One of the many reasons that pro-science people will give against teaching Intelligent Design and other pseudo-science, is that giving students a warped version of science does not adequately prepare them for college. As such, it's possible in some cases that colleges may refuse to admit students who aren't adequately prepared.
Just as was predicted, just such a scenario came true last year in the California system of universities. Unfortunately, those with wasted educations have decided that it's not their fault they haven't met the minimum qualifications, but that *GASP* it's religious discrimination. As such, they did what any good American would do and filed a lawsuit. After reviewing the case, a federal judge has decided to let it go forward.
The lawsuit alleges that the UC system is somehow abridging their right to free speech by not accepting it as magically valid and academically sound. The judge said that the plaintiffs showed that they had evidence that they had been forced to choose between teaching courses that met the qualifications and ones preaching their religion.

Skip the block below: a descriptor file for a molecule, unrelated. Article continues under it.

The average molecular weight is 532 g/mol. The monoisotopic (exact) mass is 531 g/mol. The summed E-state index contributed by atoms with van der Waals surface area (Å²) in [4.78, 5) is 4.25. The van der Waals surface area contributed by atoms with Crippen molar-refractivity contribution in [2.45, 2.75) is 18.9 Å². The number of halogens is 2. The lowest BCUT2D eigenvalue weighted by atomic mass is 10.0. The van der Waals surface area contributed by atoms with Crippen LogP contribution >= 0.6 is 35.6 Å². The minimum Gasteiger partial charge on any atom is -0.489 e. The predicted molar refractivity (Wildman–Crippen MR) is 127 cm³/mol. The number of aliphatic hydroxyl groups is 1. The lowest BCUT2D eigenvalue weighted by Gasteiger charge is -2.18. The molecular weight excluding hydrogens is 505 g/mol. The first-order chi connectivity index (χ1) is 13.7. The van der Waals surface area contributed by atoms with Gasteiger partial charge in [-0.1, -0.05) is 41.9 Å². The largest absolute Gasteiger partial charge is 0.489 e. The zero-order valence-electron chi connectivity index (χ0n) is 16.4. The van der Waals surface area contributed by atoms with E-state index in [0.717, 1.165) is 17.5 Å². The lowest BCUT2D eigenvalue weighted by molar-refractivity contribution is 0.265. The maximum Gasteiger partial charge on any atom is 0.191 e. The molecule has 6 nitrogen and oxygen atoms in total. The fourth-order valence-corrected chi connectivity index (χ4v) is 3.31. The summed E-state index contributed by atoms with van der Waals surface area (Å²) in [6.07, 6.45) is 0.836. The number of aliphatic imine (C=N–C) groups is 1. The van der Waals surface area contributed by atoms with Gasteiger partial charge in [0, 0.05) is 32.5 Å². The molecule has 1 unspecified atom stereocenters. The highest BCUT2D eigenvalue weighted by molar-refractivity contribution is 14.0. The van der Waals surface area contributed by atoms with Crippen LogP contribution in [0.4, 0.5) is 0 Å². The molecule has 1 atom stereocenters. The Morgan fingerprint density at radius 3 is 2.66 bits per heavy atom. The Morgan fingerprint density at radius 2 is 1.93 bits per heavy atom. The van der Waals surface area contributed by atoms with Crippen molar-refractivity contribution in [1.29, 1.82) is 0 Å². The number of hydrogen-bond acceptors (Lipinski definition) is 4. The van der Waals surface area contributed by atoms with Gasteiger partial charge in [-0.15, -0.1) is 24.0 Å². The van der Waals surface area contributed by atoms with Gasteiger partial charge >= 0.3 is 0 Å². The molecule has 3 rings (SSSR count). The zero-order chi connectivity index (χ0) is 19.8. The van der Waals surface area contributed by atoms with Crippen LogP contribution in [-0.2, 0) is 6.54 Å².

Perhaps I'm a bit confused, but if they knew full well what the minimum requirements were, and then intentionally sidestepped them to teach religion, how on Earth did they expect to be taken seriously for admissions? Can I make up a crackpot theory that doesn't meet the fundamental level of understanding and claim that my free speech is being stifled if I don't get accepted?
Furthermore, how is it oppressing free speech to require that such things be taught for admission. It doesn't prohibit the school from teaching their religious views as well.
The lawsuit seeks to force the school to accept and endorse science classes that don't include science and instead promote Christian ideology. Should they win, I forsee another lawsuit on first ammendment grounds arguing that the endorsement of such religious classes violates the seperation of church and state.
Meanwhile, the school maintains that it must "be able to reject high school courses that do not meet its standards or that provide more religious than academic content."
Sounds reasonable to me.